Howard Marks and his Buddhism-based Investment Philosophy – Book Note of [The Most Important Thing]

I always liked Howard Marks’ famous memo and his thoughts in various interviews, but only got chance recently to read his book [The Most Important Thing – Uncommon Sense for the Thoughtful Investor].


Below are some topics that are most insightful for me.

Oriental philosophy on cyclicality

Within this book, as well in Marks’ past interviews, pendulum, which continuously swings from one end back to the other, was mentioned many times as a metaphor to illustrate his view of world, markets and human sentiments. Marks also revealed his spiritual root for such a philosophy, dating back to his Wharton days when he picked up Japanese Studies as the obligatory non-business major and learned Mujo (無常, a Buddhism doctrine means “Impermanence”). Not only Marks credited his Japanese Study by claiming “they contributed to my investment philosophy in a major way”, I believe he also passed along such philosophy to his decedents, as indicated by his son Andrew Marks’ plan to name his new money managing business after “Anicca”, which is Impermanence in Pali, the “native” language of Buddhism.

I found this view resonates closely with Taoism philosophy. One of the Taoism doctrines heavily shaped my view of world is: “Reversion is the motion of the Tao” (反者道之動). It states the universe is constantly moving from one extreme back to the other, like waves ebb and flow and moon phases from crescent to full. By extension, life (for most people) is moving constantly from favorableness to adversity.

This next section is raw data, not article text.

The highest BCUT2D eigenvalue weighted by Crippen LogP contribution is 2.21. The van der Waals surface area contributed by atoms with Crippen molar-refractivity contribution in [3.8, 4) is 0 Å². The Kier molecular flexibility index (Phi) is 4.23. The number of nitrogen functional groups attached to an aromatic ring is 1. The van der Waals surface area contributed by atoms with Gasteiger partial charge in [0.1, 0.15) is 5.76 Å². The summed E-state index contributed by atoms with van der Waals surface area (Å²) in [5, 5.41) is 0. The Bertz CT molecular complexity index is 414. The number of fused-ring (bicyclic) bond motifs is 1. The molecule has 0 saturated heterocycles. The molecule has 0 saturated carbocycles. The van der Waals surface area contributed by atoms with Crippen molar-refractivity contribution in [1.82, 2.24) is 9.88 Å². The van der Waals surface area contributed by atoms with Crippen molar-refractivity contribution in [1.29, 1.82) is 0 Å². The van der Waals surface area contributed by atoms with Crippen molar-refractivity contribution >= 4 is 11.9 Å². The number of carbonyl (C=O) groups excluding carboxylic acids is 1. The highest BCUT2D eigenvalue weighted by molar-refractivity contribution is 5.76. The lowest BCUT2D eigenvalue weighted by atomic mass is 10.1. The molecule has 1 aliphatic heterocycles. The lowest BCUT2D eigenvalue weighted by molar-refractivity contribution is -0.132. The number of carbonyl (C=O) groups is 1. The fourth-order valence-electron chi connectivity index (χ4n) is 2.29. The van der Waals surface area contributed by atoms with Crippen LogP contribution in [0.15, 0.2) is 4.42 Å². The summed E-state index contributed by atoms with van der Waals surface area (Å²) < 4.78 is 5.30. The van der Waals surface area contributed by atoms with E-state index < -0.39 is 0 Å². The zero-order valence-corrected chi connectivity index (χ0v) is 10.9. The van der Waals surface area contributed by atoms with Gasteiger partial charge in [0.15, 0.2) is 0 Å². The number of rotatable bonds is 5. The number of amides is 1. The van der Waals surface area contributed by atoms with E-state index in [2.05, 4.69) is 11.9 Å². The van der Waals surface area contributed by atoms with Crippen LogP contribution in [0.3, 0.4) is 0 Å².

There are additional inferences from this doctrine. For example, one famous Chinese saying says “物極必反”, which means “things went extreme are ought to reverse” literally. Taoism also provides additional explanation on why universe moves like this. Things moves between extremes is simply because the two poles are mutually-inducing, as another Taoism saying puts “福兮禍之所依,禍兮福之所伏”, for which I would use Marks’ words from the book as translation “success carries within itself the seeds of failure, and failure the seeds of success.” His elaboration is so great that I’d like to quote below for my own future frequent reference:

Cycles are self-correcting, and their reversal is not necessarily dependent on exogenous events. They reverse (rather than going on forever) because trends create the reasons for their own reversal. Thus, I like to say success carries within itself the seeds of failure, and failure the seeds of success.

The most important take-away from this discussion, especially for young investor like me, is that you have to keep a clear mind and calm brain during extreme market conditions, euphoria or depression, and resist temptation or fear to be part of the herd.


Although Buffet had discussed extensively about the real risk of investing being possibility of permanent capital loss and dismissed the volatility as the risk approximate. Instead of despising the entire Modern Portfolio Theory (MPT) (probably because of his alum attachment to Chicago University Business School), Marks tried to (also did a good job in) fit his value investor perception of risk into the MPT. The key new notion Marks clarified is the probability of outcome and the expected value of outcome. As the below screenshot shows, all the theories focused on the “expected” outcome which is a single number, however as a value investor, you have to consider the range and probability of the outcomes.